In stunning public comments, Duterte noted that the Nazi dictator murdered millions of Jews, then added, citing a statistic that has been disputed: "There are three million addicts (in the Philippines). I'd be happy to slaughter them."

News reports of the speech predictably sparked outrage. But it also prompted Duterte supporters to hit back on social media, especially Facebook. Among their targets were journalists who were painted as being part of a conspiracy against the Philippine president.

Manny was vilified for reporting Duterte's comments.

"Some were calling for punishment like tokhang," he told me, referring to the name of the police anti-drug operation that critics charge have led to summary executions.

The harassment escalated as Manny continued reporting on Duterte's presidency. His Facebook account was hacked, forcing him to change his name on the social network.

"It was the first online attack on Reuters journalists so my editors were concerned and sent a security team to look into our safety," he said. "We were advised to take a vacation for a week. My family got scared."

But Manny kept reporting and documenting the abuses under Duterte. Last year, he and two other Reuters reporters won the Pulitzer Prize for International Reporting for Duterte's War, a series on the killings in the Philippines. (The previous year, the New York Times won a Pulitzer for breaking news photography for a feature titled "They Are Slaughtering Us Like Animals.")

Another journalist who's been targeted on Facebook is Glenda Gloria, managing editor of Rappler, the online media startup which has won praise, and has been the target of the attacks, for reporting on Duterte.

Glenda was on a Nieman Fellowship at Harvard last year when trolls posted a photo of her family, including her daughter, and accused her of being aligned with the opposition political party.

Her Facebook Messenger inbox "was flooded with all sorts of hate messages," she told me. Trolls called her ugly, stupid and told her, "Your days are numbered." Facebook Messenger is "my least fave messaging app precisely because that's where I got trolled," she said.

Where Facebook IS the internet

In the Philippines, Facebook is the internet. And it's largely because the tech giant wants to be dominant, no matter the cost.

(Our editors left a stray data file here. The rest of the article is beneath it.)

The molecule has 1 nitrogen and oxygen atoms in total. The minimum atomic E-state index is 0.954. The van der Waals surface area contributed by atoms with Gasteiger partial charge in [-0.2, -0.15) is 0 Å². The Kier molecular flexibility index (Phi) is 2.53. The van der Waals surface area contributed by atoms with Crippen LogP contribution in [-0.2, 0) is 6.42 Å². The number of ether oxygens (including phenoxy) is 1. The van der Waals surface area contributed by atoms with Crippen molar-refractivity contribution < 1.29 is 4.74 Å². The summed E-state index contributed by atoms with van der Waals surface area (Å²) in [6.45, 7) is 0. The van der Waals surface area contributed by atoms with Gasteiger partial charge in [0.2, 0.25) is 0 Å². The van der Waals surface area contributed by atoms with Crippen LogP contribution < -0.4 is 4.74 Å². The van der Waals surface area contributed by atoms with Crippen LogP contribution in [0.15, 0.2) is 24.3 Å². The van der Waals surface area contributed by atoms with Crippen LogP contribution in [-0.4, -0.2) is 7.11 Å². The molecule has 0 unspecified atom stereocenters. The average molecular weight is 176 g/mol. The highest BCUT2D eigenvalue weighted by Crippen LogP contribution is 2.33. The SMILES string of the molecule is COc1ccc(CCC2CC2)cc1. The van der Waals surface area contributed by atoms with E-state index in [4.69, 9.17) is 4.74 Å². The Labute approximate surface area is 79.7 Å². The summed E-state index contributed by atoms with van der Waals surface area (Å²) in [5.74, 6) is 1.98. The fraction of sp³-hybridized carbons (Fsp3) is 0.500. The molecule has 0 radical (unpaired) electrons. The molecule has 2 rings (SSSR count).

Maria Ressa, founder and CEO of Rappler, tried personally to explain this to Facebook's top brass, including Zuckerberg.

She was named one of Time Magazine's Persons of the Year for leading Rappler in a turbulent time. She is also the most vilified Filipino journalist on Facebook. She has received death and rape threats, and been taunted by Duterte supporters on the social network.

Partly due to her efforts, Facebook has been focusing intensely on the Philippines, identifying pages and accounts found to be engaged in "coordinated inauthentic behavior" including attacks against journalists and politicians opposed to Duterte.

Facebook also added Rappler and another Philippine news site, Vera Files, to its International Fact-Checking Network, giving them the ability to flag stories and posts suspected of being misleading or hoaxes. In fact, Facebook has turned to the Philippines for even more intensive, excruciating work, hiring Filipino contractors to flag gruesome images and video, including knife slashings and child molestation.

These moves have been welcomed in the Philippines. But Facebook has had such a huge impact on the country, many feel these are not enough and that Facebook has yet to fully reckon with how its influence in the Philippines. The ongoing harassment and threats Filipinos are experiencing on Facebook can only be resolved if the tech giant takes a much more muscular role policing the environment it created.

But Zuckerberg has, at times, suggested that that's not really a priority.

In a 2017 meeting, Maria asked Zuckerberg to visit the Philippines to "see the impact" the social network is having on her country, where 97% of the population are on Facebook, she recalled in an interview with Kara Swisher.

Zuckerberg responded: "What are the other 3% doing, Maria?'"

Got a tip about Facebook or another tech company? Contact this reporter via email at bpimentel@businessinsider.com, message him on Twitter @benpimentel. You can also contact Business Insider securely via SecureDrop.